Leo Marks first wrote his book about his time during the Second World War in the Special Operations Executive, Between Silk and Cyanide, in the 1980s but it failed to receive official clearance. It was not published until 1998. Why it was embargoed is not clear, but what is very evident is that Between Silk and Cyanide is less than complimentary about the workings of the SOE.
Marks originally applied to join the Government Code and Cypher School at Bletchley Park but failed to be taken on after the eight-week introductory course. Marks, though, did have a gift for codes and he was soon snapped up by SOE to help organise its communications with its agents.
His objective was to make the communications secure with the adoption of unbreakable or virtually unbreakable, codes. As soon as he joined SOE Marks exposed the amateurish weakness of the existing codes. After much persuasion he managed to convince his superiors that other methods should be adopted, which included the use of “letter one-tine pads”. These were printed on “silks”. If all went wrong and an agent in the field was captured by the enemy, an alternative to imprisonment and torture was to chew on the cyanide pill they were issued with; hence the title of the book.
One of the most infamous events in the SOE story was the turning by the Germans of the captured agents’ radios in Holland. The Germans played their “England Game” – Englandspiel – so successfully that virtually the entire SOE organisation in Holland was controlled by the Germans, resulting in the capture and death of around fifty agents. Another was the collapse of the largest network in France, the “Prosper” circuit. Again, this led to scores of agents and sub-agents falling into the hands of the enemy. Marks discusses both of these at length in his book.
The disaster that befell the Prosper circuit began when the agent Archambault, aka Gilbert Norman, sent a message to London in which he omitted to include his special double security check. This was put in place just in case a radio operator was captured by the Germans and forced to send and receive messages under German control. If the security check was omitted, it would indicate that he or she was no longer free and the messages would be treated accordingly in London. For almost eight months Norman had transmitted messages successfully with all the security checks given correctly. Then, on 27 June 1943, he sent the message which did not include his security check. This naturally caused concern at SOE headquarters in Baker Street. Marks quickly looked back through all of Norman’s previous messages to see if he had ever done this before. In fact the transmission had not been made by Norman but by a German using Norman’s radio.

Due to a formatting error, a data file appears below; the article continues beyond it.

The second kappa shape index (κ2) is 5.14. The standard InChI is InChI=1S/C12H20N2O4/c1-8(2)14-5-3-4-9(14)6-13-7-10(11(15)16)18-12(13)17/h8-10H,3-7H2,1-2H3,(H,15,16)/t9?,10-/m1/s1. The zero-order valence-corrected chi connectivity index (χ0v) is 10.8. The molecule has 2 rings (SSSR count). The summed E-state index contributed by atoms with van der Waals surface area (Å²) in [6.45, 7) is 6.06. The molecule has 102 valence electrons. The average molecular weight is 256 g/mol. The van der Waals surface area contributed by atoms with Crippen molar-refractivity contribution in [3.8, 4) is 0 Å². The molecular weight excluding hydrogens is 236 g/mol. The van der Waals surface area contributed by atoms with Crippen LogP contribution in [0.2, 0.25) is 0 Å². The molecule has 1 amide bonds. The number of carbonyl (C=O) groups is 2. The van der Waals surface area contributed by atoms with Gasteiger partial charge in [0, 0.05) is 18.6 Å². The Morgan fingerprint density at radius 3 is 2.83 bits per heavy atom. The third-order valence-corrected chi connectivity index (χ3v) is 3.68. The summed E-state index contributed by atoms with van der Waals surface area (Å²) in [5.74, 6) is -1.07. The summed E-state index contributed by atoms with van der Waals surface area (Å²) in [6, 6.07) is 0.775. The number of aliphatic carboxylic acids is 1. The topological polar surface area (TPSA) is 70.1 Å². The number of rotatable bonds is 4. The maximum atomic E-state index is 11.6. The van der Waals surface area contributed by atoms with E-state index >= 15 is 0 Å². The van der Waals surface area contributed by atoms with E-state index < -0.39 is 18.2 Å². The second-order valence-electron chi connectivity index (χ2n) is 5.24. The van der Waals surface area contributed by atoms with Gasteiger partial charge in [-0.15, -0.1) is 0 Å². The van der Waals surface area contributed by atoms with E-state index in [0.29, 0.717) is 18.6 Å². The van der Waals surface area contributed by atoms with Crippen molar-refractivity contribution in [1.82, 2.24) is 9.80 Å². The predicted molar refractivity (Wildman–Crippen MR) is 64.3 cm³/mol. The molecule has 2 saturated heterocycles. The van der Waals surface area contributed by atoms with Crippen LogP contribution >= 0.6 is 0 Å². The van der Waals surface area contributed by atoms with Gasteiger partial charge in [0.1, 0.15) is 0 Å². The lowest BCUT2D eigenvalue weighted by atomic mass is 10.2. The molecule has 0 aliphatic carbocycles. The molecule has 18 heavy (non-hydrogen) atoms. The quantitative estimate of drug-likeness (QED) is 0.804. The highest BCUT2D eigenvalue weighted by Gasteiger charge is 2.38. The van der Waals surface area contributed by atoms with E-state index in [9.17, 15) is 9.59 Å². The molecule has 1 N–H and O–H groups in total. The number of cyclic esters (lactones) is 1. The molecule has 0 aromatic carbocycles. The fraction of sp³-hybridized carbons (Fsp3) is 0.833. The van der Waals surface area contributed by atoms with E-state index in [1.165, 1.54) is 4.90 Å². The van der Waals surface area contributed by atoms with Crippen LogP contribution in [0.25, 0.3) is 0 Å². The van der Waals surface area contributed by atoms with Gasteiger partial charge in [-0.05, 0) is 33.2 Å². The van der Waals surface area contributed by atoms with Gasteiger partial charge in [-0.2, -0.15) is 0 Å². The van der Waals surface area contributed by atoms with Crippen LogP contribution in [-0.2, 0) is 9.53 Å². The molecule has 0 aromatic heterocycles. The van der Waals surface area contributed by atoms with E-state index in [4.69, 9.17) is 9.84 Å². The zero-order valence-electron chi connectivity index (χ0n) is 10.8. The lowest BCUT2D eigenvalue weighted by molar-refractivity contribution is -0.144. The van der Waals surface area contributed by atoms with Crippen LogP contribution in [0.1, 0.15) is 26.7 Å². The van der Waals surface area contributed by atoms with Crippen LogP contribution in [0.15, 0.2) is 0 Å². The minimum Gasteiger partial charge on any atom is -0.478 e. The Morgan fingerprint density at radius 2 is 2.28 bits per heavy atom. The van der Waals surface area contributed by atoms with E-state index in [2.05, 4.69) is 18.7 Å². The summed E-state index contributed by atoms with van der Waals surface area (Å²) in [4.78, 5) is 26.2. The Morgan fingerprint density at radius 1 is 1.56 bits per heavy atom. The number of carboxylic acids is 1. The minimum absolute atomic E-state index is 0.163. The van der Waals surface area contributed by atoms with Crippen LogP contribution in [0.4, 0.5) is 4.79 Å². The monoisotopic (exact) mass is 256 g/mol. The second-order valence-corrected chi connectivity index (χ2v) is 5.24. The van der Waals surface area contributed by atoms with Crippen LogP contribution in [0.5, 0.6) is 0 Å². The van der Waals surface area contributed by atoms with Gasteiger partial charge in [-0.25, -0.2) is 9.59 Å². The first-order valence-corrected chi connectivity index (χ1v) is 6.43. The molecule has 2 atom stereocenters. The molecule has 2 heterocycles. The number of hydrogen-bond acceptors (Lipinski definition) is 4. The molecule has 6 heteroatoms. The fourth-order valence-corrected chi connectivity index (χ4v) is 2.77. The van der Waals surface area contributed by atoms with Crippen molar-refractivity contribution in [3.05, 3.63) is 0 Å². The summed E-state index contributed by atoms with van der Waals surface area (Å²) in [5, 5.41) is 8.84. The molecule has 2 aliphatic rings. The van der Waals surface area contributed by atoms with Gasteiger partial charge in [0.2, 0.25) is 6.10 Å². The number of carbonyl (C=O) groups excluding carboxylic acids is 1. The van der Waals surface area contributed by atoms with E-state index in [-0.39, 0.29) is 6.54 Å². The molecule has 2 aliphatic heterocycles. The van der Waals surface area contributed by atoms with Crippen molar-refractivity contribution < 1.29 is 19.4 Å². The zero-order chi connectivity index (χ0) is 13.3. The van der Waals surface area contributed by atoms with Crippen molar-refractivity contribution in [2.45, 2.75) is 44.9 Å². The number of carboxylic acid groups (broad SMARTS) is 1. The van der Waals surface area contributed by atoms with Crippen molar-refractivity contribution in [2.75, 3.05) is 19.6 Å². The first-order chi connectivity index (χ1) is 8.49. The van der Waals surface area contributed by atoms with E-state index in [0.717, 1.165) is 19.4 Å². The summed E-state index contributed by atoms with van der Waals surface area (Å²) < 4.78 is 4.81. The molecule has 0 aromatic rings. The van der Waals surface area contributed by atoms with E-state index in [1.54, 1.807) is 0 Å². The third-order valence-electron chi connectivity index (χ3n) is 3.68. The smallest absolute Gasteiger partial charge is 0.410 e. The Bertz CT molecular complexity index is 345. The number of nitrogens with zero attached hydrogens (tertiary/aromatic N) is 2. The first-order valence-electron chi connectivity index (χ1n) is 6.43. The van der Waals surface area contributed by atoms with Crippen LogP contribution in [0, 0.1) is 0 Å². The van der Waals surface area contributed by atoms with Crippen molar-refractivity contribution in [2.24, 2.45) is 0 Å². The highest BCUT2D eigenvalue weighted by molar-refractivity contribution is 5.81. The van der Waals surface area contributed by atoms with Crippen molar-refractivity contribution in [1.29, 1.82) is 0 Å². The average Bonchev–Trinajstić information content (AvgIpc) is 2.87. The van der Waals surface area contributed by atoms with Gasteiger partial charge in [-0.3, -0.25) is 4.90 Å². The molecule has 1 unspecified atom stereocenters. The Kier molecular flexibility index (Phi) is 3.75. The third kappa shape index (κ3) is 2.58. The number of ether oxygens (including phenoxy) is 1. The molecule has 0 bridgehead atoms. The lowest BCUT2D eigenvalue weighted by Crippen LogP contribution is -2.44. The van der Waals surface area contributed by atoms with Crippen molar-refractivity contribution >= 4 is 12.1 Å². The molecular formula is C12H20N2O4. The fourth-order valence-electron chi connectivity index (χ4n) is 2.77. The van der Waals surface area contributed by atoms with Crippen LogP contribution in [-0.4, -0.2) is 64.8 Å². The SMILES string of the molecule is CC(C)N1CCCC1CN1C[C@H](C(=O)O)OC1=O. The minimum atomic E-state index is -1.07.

Whilst Marks was investigating this, and without referring to Marks, Maurice Buckmaster, the head of SOE’s French Section, took it upon himself to reply personally. He informed Norman that he had forgotten to insert his check and accused him of committing “a serious breach of security which must not, repeat must not be allowed to happen again”.
It was strict policy never to refer to codes or checks in any message and when Marks learnt of what had happened he confronted Buckmaster who admitted that he had made a “terrible gaff”. Both Buckmaster and Marks now considered the possibility that Norman had been “turned”. Buckmaster, though, decided to keep sending messages to Norman as he believed that this would make him useful to the Germans and thus prevent him from being executed. This “gaff” so disillusioned Norman that he actually began to co-operate with his captors. Most of the Prosper circuit quickly fell into German hands.
Between Silk and Cyanide provides us with an insight into the workings of SOE headquarters from someone who was not ashamed to highlight the organisation’s failings, failings that in some cases cost the lives of some very courageous individuals.
Review courtesy of Britain At War Magazine.
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